AI challenges will increase dramatically this year, says crypto gaming executive

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Artificial intelligence and its convergence with blockchain technology were hot topics at the annual VanEck Blockchain Conference in Los Angeles. of the Tom BlueProject Kyzen Creator of the 3D avatar and game platform — Proof of Authenticity is the perfect first use case, especially in the face of AI-generated deepfakes.

“I think [AI deepfakes] It’s going to increase dramatically in 2024 as we head into the election — I don’t think people realize how serious it’s going to get,” Blue said. Decrypt, referring to a recent AI-generated deepfake scam that impersonated MicroStrategy’s Michael Saylor. “Getting some kind of AI-based watermarking or putting these things on the blockchain so you have proof of authenticity, that’s going to be absolutely critical.”

The threat of AI-generated deepfakes has grown to such an extent that the Biden administration said in February it plans to tag authentic content with digital watermarks and cryptography to fight disinformation.

A web 3 game developer and wellness entrepreneur, Blue co-founded Impact Theory with his wife Lisa in 2016 before selling it to Quest Nutrition for $1 billion. The Impact Theory YouTube channel boasts over 4 million subscribers.

Impact Theory sold “Founders Keys” NFT in December 2021 as a way to raise funds in exchange for shares in the company. The firm was sued by the Securities and Exchange Commission (SEC) last August, settling with the regulatory agency by paying a $6 million fine and burning the keys.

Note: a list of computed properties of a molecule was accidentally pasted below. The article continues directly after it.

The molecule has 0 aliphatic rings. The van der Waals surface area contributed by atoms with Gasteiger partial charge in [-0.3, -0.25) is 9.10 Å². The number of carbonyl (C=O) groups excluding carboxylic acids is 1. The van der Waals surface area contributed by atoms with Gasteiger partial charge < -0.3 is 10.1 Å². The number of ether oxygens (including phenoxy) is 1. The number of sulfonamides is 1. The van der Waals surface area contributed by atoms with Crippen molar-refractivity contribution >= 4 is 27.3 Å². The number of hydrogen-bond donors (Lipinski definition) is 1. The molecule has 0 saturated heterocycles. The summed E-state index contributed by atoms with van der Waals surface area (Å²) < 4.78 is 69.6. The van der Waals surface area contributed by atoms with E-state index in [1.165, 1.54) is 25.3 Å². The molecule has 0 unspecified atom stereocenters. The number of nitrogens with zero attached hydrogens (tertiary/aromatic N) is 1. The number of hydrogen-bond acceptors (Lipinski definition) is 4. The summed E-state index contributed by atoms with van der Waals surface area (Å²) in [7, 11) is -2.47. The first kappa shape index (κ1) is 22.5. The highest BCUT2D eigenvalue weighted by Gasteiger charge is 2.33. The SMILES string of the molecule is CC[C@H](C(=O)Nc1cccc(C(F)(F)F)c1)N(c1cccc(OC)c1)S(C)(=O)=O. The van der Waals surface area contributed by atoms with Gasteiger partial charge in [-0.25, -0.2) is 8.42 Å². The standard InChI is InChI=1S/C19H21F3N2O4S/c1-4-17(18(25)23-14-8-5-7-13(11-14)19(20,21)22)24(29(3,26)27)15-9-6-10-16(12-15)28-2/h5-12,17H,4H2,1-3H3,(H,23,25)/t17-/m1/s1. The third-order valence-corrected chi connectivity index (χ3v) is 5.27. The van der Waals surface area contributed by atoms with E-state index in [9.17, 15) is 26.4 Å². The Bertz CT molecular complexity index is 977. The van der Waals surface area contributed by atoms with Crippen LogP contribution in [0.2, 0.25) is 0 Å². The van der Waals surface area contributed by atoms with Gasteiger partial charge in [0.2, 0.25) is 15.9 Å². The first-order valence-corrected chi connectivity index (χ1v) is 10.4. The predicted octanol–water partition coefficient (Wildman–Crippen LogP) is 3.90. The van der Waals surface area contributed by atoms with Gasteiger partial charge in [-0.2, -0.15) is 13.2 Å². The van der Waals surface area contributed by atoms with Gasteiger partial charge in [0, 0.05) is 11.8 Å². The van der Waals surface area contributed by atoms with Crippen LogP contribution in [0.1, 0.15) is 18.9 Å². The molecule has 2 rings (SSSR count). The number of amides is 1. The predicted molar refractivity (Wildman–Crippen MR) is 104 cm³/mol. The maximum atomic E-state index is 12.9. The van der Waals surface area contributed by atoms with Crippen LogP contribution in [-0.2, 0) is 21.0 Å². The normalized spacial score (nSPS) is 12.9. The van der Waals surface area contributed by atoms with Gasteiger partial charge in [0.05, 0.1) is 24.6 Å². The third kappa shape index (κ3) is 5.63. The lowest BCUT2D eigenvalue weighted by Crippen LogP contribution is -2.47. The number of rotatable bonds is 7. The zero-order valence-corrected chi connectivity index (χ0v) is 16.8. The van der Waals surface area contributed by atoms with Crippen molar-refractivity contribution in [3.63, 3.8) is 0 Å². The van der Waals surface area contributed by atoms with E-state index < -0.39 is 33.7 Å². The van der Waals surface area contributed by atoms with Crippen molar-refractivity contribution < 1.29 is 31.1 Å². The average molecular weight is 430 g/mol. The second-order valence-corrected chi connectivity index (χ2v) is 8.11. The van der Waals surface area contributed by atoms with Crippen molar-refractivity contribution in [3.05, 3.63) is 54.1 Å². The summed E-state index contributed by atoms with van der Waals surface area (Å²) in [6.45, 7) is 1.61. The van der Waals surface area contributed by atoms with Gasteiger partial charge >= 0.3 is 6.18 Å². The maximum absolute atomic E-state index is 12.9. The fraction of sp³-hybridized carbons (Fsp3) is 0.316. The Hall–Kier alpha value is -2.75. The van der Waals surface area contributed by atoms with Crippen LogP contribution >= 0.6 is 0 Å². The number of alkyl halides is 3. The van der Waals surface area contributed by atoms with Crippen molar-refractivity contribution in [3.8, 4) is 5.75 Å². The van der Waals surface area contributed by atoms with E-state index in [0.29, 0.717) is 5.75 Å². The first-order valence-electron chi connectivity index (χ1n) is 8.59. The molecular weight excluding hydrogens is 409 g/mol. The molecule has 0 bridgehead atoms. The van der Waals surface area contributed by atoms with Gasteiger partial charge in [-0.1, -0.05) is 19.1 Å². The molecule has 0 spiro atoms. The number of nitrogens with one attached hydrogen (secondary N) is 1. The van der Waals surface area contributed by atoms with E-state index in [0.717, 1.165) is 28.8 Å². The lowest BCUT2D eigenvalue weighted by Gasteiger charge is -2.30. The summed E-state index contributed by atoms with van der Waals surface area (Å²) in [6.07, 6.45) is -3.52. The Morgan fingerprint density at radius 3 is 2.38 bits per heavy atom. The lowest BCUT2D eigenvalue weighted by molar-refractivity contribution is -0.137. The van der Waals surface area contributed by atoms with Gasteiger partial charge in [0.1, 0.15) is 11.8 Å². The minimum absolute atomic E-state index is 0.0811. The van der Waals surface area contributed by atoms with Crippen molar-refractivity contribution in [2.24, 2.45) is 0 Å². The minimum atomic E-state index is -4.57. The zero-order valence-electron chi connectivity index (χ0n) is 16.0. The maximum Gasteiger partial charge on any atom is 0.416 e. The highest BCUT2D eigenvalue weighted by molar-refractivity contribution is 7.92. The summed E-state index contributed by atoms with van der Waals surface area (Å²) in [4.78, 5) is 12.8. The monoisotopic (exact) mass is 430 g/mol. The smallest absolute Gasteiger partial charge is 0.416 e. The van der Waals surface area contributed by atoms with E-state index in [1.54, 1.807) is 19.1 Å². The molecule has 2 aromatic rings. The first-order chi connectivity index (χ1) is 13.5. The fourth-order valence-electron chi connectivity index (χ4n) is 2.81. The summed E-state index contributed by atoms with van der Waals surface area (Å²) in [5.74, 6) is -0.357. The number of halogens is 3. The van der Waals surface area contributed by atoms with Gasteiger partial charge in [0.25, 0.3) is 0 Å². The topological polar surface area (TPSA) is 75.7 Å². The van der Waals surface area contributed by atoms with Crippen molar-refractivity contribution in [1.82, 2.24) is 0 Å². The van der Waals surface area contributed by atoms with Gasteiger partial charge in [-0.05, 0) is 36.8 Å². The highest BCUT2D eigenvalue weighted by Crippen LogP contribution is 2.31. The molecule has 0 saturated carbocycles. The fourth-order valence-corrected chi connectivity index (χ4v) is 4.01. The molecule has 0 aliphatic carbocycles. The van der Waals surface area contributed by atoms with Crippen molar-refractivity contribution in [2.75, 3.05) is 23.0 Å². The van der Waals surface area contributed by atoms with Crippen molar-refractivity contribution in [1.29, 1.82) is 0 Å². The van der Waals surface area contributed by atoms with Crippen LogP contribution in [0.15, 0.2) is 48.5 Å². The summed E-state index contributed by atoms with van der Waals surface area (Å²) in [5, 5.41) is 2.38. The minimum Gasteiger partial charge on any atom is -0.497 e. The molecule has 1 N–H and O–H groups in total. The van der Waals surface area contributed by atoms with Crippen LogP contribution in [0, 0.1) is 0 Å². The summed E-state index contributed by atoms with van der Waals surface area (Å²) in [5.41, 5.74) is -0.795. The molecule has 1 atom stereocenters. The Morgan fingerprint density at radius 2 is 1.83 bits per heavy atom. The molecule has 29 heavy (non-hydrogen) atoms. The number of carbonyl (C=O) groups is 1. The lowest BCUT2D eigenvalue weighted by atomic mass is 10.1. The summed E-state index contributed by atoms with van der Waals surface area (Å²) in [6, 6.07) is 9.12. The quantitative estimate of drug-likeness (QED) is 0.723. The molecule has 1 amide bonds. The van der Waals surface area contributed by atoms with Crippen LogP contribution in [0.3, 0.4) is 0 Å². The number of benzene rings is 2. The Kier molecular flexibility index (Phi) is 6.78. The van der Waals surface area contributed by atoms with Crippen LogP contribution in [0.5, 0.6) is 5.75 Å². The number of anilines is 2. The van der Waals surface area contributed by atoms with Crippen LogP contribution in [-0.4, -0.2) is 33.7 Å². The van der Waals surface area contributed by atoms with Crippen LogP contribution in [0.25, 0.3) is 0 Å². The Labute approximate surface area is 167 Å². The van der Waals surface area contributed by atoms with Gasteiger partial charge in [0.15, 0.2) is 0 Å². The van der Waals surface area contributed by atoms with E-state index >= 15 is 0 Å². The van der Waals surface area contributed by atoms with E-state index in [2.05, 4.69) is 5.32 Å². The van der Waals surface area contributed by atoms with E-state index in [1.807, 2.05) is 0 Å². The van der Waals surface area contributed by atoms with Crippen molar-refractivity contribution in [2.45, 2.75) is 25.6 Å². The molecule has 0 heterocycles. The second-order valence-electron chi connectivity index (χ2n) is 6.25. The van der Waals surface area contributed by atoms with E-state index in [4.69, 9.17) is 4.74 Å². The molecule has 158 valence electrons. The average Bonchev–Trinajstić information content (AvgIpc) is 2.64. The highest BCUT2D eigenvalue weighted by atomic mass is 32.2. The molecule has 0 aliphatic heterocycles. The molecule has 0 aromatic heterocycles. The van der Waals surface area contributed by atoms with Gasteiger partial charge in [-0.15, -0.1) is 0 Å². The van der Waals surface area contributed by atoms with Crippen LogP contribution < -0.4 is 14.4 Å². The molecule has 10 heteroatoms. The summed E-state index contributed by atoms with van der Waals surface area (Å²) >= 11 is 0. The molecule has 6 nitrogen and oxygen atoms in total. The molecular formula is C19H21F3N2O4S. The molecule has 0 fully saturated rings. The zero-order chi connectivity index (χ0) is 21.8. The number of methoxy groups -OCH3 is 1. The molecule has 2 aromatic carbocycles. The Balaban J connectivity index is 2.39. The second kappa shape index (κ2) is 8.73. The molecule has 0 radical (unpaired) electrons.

Meanwhile, Bileu introduced Project Kyzen, a digital platform for developing game features and digital avatars in a 3D world. The project team includes former executives from Riot Games, Disney and Bank of America.

Since the launch of OpenAI’s GPT-4 last year, developers of generative AI models have been plagued by accusations of plagiarism and copyright infringement.

gave The New York Times sued OpenAI in December for copyright infringement, claiming that millions of the outlet’s articles were used to train AI models without permission. In January, OpenAI pushed back. Times It has been claimed that the news outlet has developed its AI prompts to produce the most damaging evidence possible.

Proving who created a piece of information and locating where it is would help in such a dispute, Blue said.

“I thought blockchain would be adopted more quickly for this purpose,” he said. “But I think people are becoming wary of how fast AI is moving.”

Proving ownership is where incorporating blockchain technology as a digital ledger can be very useful, he said.

“It would certainly help in the virtual world that you could take something — just like you could take something as proof of humanity — if you had a rights management system that plugged into the blockchain. If so, you can provide proof of copyright ownership,” he said. “On a longer timeline, I think it will be incredibly useful.”

Bilyeu also suggested blockchain to create fear, to ensure that the value of digital assets is preserved and to bridge the gap between the physical and virtual realms.

“You actually know how many things are there, you know where they are, and who owns them,” he said.

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